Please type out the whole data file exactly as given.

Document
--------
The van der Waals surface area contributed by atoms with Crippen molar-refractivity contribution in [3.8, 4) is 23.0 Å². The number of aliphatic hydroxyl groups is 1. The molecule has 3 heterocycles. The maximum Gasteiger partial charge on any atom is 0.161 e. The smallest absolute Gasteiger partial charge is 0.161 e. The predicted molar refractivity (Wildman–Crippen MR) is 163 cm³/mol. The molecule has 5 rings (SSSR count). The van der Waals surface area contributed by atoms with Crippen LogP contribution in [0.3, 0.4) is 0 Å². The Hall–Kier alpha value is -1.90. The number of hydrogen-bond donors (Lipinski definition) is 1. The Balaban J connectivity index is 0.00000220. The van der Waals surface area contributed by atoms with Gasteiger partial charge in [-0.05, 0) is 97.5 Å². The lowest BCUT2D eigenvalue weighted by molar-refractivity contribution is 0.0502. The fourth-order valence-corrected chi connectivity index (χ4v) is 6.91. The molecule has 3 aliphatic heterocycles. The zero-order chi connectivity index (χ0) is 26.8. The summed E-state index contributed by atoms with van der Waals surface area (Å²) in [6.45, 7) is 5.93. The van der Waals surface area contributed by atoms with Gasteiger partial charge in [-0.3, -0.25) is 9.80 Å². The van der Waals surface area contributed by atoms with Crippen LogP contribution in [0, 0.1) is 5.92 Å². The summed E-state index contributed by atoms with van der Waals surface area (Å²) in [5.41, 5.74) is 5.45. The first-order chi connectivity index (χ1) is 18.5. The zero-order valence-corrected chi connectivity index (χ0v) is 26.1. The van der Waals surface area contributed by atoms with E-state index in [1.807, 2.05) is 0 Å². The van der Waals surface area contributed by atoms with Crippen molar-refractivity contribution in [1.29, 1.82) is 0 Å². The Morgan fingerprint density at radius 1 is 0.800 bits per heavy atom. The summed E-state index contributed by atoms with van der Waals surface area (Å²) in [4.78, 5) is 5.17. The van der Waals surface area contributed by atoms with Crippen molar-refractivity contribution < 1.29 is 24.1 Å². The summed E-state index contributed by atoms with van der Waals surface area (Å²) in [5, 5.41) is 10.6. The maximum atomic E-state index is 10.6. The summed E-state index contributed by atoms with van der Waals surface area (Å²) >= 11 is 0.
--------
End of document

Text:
The van der Waals surface area contributed by atoms with Crippen molar-refractivity contribution in [3.8, 4) is 23.0 Å². The number of aliphatic hydroxyl groups is 1. The molecule has 3 heterocycles. The maximum Gasteiger partial charge on any atom is 0.161 e. The smallest absolute Gasteiger partial charge is 0.161 e. The predicted molar refractivity (Wildman–Crippen MR) is 163 cm³/mol. The molecule has 5 rings (SSSR count). The van der Waals surface area contributed by atoms with Crippen LogP contribution in [0.3, 0.4) is 0 Å². The Hall–Kier alpha value is -1.90. The number of hydrogen-bond donors (Lipinski definition) is 1. The Balaban J connectivity index is 0.00000220. The van der Waals surface area contributed by atoms with Gasteiger partial charge in [-0.05, 0) is 97.5 Å². The lowest BCUT2D eigenvalue weighted by molar-refractivity contribution is 0.0502. The fourth-order valence-corrected chi connectivity index (χ4v) is 6.91. The molecule has 3 aliphatic heterocycles. The zero-order chi connectivity index (χ0) is 26.8. The summed E-state index contributed by atoms with van der Waals surface area (Å²) in [6.45, 7) is 5.93. The van der Waals surface area contributed by atoms with Gasteiger partial charge in [-0.3, -0.25) is 9.80 Å². The van der Waals surface area contributed by atoms with Crippen LogP contribution in [0, 0.1) is 5.92 Å². The summed E-state index contributed by atoms with van der Waals surface area (Å²) in [5.41, 5.74) is 5.45. The first-order chi connectivity index (χ1) is 18.5. The zero-order valence-corrected chi connectivity index (χ0v) is 26.1. The van der Waals surface area contributed by atoms with E-state index in [1.807, 2.05) is 0 Å². The van der Waals surface area contributed by atoms with Crippen molar-refractivity contribution in [1.29, 1.82) is 0 Å². The Morgan fingerprint density at radius 1 is 0.800 bits per heavy atom. The summed E-state index contributed by atoms with van der Waals surface area (Å²) in [4.78, 5) is 5.17. The van der Waals surface area contributed by atoms with Crippen molar-refractivity contribution < 1.29 is 24.1 Å². The summed E-state index contributed by atoms with van der Waals surface area (Å²) in [5, 5.41) is 10.6. The maximum atomic E-state index is 10.6. The summed E-state index contributed by atoms with van der Waals surface area (Å²) >= 11 is 0.